2. Tech keeps first responders connected. We need to keep officers and other security pros connected and intelligent wherever they are. Laptops in cars revolutionized this, but what happens when they’re on foot, away from the vehicle? Too many first responders have been conditioned not to use mobile, but with the rise of cheap, always-on devices, they can receive up-to-date information without relying on an in-car system. Imagine a situation where your first responders can receive and react to real-time information in the field. You get a clear picture of why this tech is vital.
  3. Tech keeps first responders on the road. An arrest can take an officer off the road for four hours or more, thanks to legacy systems that use slow input methods. This means that some arrests are avoided entirely because of their logistical challenge. It’s, in short, dangerous. cloud-native tech fixes this by reducing documentation times to 30 minutes or fewer. Further, these systems allow for on-the-road management, which means you can drop a suspect off and then hit the road immediately, leaving a partner in the car to work through the details. The rule of thumb is that you want an officer sighting every 20 minutes in high-crime areas. It’s impossible to maintain that with legacy software and staffing issues. Cloud-native tech can help you turn the tables on crime.

    4. Tech offers real-time analytics. Older systems like CompStat delivered some statistical tracking, but it was often out of date by the time it was analyzed and         processed. For example, you could uncover neighborhood crime trends monthly or weekly. Now, you can access them instantly. Thanks to cloud analysis,          trouble spots show up sooner on your map and you can staff accordingly, moving officers from  low crime areas to new hotspots. The cloud-native systems         can even run complex reports that allow you to hire and staff depending on real data, not just guesstimates. They become a holistic management         system that understands every nuance of your city or town.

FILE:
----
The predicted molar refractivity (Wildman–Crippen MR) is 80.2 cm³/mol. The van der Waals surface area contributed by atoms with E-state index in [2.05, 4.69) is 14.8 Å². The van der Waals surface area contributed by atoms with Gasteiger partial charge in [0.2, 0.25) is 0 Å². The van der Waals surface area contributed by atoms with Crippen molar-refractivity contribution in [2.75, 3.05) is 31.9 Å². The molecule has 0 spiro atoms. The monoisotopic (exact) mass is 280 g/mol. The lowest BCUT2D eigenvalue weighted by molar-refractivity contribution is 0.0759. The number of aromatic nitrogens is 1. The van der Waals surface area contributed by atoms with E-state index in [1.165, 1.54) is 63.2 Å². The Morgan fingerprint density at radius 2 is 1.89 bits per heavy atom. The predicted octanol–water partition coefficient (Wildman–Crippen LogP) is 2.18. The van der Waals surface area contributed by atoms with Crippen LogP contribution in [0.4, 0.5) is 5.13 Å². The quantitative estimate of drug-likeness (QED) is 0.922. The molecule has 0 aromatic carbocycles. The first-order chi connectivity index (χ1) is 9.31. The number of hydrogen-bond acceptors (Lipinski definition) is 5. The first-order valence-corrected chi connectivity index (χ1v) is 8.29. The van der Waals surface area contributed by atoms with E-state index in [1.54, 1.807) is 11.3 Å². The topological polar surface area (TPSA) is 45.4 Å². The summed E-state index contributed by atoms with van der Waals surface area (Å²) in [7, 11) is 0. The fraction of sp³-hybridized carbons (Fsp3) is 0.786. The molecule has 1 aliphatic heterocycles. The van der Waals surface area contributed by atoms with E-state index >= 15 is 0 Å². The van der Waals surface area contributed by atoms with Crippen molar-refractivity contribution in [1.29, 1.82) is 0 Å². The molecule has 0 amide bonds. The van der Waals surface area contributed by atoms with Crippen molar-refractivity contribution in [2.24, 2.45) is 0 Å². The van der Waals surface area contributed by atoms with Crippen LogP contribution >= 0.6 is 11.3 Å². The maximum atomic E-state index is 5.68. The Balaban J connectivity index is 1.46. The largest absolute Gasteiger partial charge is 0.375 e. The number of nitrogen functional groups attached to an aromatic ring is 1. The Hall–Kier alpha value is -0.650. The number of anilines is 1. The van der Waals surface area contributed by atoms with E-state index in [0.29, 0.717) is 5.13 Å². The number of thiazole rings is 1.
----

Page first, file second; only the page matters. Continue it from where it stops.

Cloud-native software is going to define the future of law enforcement. Your mission as a leader is to understand it, budget for it, and work on training your first responders in how to use it in the field. But here’s the catch: the new systems are simpler, faster, and more powerful than anything they’ve used. And the primary benefits are instantly apparent. 

  Rather than looking at the world through the cracked windshield of legacy software, it’s time to get a bird’s-eye view of the problems you and your responders face … and use technology to get ahead of them.

About the author:Nick Stohlman is the CCO of SOMA Global, responsible for driving all revenue and maintaining customer relationships. Nick has had the pleasure of serving in public safety at the private, local, state, and federal levels for over 21 years. In his career, he has held positions as Special Agent in Drug Enforcement, Chief Investigator, Chief Deputy Sheriff, State, and Federal Task Forces. In the Private sector, Nick has held executive management positions and duties as the Vice President of Sales & Marketing for Alert Public Safety Solutions, InterAct Public Safety Systems, and Smart Public Safety Systems. He has managed the sales process for agencies from the two-user system at a local township to County, Major Metropolitan, State, Federal and overseas projects. Nick feels an obligation to provide all public safety agencies with the latest tools in technology in order to increase officer safety and improve the well-being of the citizens they serve.